• Weeds were dug out of the earth and replaced with fabric, gravel, and slate to create a path for walking around the beds.

The tasks that we look forward to completing by the end of the summer:

  • Eventually, a stone wall will stand between our gardens and the swale in back of them.
  • More weeds will be dug up and replaced by fabric, gravel and slate.
  • Late-summer vegetable seeds will be sown in the middle bed.
  • Sunflower seeds will be sown around the periphery of the garden and in a dedicated bed.
  • Old, battered fencing around some of our bushes (e.g. hydrangea, black currant, sunflowers) will be replaced with fresh border decor.

The Journey Continues…

Over the course of the summer,  I will photograph the progress we make on transforming our gardens into places of deeper enchantment for my family and friends, and to celebrate the harvests that grow in our beds.  The fruits we look forward to celebrating in June are our strawberries.  I’ll likely include a recipe that features them.  See you next month!

 

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Winged Healers in our World

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Raw Honey bought at Harvard Sq. shop

National Honey Bee Day

Saturday, August 20, 2016 was National Honey Bee Day, instituted as a celebration of the beauty, industry, and generosity of honey bees.  They deserve our respect and appreciation.  There are so many things that our winged friends do for us:

  1. Pollinate our plants so that flowers and food blossom and grow for us.
  2. Make honey that contains an abundance of healing properties.
  3. Their honey adds sweetness to our lives without spiking glucose levels.
  4. They build beautiful hives that are geometrically intricate – according to the Fibonacci pattern of mathematics.

 

Bees in Community

If those aren’t enough reasons to appreciate bees, they also live in and inspire community.  All bees work together to accomplish their home building and honey production, and to keep their family thriving.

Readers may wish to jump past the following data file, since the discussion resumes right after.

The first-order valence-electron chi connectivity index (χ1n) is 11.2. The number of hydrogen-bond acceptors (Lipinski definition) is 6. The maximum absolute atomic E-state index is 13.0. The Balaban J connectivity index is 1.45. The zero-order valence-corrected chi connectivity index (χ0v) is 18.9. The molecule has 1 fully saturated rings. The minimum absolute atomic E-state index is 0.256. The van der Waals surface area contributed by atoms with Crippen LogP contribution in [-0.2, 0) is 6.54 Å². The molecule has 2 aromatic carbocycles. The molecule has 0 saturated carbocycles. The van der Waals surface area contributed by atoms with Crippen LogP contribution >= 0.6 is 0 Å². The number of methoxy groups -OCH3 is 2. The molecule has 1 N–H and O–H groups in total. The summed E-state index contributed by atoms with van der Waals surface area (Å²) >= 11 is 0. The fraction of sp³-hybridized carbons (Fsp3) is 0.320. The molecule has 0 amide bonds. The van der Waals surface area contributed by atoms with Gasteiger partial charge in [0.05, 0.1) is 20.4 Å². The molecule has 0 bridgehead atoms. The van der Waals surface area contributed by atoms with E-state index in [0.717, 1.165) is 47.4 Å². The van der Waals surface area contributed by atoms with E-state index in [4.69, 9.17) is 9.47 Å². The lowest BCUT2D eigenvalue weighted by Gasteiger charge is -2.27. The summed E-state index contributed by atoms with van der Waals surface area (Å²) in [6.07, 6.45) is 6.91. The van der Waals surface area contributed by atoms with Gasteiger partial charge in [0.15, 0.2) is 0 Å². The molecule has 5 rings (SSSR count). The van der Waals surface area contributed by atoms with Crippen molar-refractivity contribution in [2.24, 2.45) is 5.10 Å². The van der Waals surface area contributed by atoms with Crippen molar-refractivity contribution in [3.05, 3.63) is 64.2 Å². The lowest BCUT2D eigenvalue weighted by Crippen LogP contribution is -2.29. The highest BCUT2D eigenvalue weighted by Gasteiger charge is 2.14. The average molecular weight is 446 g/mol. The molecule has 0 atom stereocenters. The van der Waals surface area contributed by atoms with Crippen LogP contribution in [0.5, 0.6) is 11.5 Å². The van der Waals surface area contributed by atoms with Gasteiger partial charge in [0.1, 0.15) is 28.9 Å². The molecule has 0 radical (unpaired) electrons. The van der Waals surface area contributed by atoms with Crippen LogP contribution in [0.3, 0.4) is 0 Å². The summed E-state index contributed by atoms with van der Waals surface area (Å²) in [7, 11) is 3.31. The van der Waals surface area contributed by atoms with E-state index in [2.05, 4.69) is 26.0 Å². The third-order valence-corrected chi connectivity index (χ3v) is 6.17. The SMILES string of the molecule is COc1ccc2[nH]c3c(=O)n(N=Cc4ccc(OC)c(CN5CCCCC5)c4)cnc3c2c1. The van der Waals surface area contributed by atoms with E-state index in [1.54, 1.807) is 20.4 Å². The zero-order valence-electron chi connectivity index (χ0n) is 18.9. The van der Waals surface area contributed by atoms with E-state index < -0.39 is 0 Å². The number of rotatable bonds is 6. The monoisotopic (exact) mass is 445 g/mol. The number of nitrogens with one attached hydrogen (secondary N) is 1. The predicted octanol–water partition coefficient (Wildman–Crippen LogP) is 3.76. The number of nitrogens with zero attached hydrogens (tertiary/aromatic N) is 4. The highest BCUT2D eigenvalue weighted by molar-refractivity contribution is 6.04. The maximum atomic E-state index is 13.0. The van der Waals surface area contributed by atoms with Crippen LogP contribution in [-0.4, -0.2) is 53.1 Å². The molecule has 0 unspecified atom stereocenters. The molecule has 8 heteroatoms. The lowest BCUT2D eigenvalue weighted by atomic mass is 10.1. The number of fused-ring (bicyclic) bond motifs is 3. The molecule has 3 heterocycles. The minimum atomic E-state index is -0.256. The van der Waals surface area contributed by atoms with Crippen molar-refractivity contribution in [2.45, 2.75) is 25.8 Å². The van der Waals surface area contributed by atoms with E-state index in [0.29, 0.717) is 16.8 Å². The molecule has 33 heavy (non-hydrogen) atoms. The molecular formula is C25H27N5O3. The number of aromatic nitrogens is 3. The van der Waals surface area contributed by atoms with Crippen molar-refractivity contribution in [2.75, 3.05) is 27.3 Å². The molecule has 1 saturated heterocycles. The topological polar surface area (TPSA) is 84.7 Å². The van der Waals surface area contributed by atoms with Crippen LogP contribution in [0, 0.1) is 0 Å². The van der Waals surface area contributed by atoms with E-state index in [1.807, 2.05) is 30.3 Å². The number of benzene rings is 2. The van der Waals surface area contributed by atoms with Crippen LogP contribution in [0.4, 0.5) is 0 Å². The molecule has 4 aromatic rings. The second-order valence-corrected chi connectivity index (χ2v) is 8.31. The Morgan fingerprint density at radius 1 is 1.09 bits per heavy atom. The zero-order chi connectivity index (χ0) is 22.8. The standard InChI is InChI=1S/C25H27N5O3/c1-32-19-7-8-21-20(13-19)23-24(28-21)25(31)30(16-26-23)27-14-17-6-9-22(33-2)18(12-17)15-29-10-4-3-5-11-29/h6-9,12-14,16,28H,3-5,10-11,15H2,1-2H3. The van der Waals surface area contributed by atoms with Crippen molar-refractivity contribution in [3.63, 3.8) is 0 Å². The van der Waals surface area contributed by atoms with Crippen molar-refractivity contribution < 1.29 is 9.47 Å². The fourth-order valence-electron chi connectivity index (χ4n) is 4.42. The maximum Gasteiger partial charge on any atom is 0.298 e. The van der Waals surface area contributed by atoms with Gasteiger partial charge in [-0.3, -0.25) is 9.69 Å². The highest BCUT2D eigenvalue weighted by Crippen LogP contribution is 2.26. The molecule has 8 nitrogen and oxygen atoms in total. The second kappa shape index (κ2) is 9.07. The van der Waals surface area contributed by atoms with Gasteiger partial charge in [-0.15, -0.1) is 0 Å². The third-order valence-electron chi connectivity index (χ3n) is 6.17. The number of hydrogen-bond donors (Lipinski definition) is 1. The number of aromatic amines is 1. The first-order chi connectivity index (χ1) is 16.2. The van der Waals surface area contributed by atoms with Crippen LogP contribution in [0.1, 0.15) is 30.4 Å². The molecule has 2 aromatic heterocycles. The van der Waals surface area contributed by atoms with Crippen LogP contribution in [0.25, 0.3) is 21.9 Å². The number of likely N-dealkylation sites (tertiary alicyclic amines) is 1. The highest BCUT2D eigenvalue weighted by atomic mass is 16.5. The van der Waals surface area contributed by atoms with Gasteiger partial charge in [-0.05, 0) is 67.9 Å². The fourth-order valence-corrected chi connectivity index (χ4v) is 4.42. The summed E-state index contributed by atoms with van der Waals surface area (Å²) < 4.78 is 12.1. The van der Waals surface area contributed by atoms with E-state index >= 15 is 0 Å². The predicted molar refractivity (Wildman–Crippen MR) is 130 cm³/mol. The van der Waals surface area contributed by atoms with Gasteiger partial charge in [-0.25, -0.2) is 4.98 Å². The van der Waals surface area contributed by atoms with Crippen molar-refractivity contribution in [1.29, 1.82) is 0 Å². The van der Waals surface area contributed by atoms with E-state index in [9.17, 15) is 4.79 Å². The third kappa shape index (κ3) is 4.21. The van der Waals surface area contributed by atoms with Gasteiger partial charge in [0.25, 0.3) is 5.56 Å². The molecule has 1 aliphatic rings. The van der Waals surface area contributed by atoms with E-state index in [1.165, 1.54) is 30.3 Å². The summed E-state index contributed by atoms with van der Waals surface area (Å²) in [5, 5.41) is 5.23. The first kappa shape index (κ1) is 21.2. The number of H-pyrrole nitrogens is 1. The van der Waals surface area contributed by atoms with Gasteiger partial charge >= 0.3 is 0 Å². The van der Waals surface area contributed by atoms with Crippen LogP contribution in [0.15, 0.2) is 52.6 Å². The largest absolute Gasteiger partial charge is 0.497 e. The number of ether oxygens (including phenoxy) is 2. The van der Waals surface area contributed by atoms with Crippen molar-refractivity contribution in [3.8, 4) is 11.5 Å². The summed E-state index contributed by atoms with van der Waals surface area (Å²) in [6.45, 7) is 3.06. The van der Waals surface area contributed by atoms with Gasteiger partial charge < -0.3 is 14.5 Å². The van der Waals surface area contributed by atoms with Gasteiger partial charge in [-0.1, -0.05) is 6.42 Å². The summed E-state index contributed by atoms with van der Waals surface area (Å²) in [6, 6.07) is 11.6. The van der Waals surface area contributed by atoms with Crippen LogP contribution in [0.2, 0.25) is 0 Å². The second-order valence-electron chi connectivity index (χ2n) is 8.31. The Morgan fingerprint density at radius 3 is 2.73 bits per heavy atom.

On August 19th, the eve of their special day this year, the owner of Follow the Honey, a shop in Harvard Square, hosted an evening of poetry by Devi Lockwood  in their warmly lit courtyard.  She is a cyclist and a writer who traveled around the world collecting stories about water and climate change.  Her poetry is beautiful and thought-provoking and speaking with her was a pleasure.  We bought a copy of her chapbook to support her next bicycle trip, which will be to attend the climate talks in Morocco.

Follow the Honey also partnered with Proud Pour, a wine company that helps the environment thrive with each bottle it creates.  It’s “Oyster” white wine is crispy and refreshing on a summer’s night, reasonably priced and restores 100 oysters with each bottle.  They will name their next wine project “The Bee,” which will have sweet honey notes in it and will dedicate its sales to supporting the health and survival of bee colonies.

Sustainable Business Models

I was impressed by how a business model can be built around contributing to economic and environmental justice.  The time it took to travel and park in Harvard Square was rewarded with a wealth of fresh knowledge and our chance to taste a variety of honey flavors. We also brought home 2 jars of raw honey, which we have enjoyed in our iced tea and morning cereal.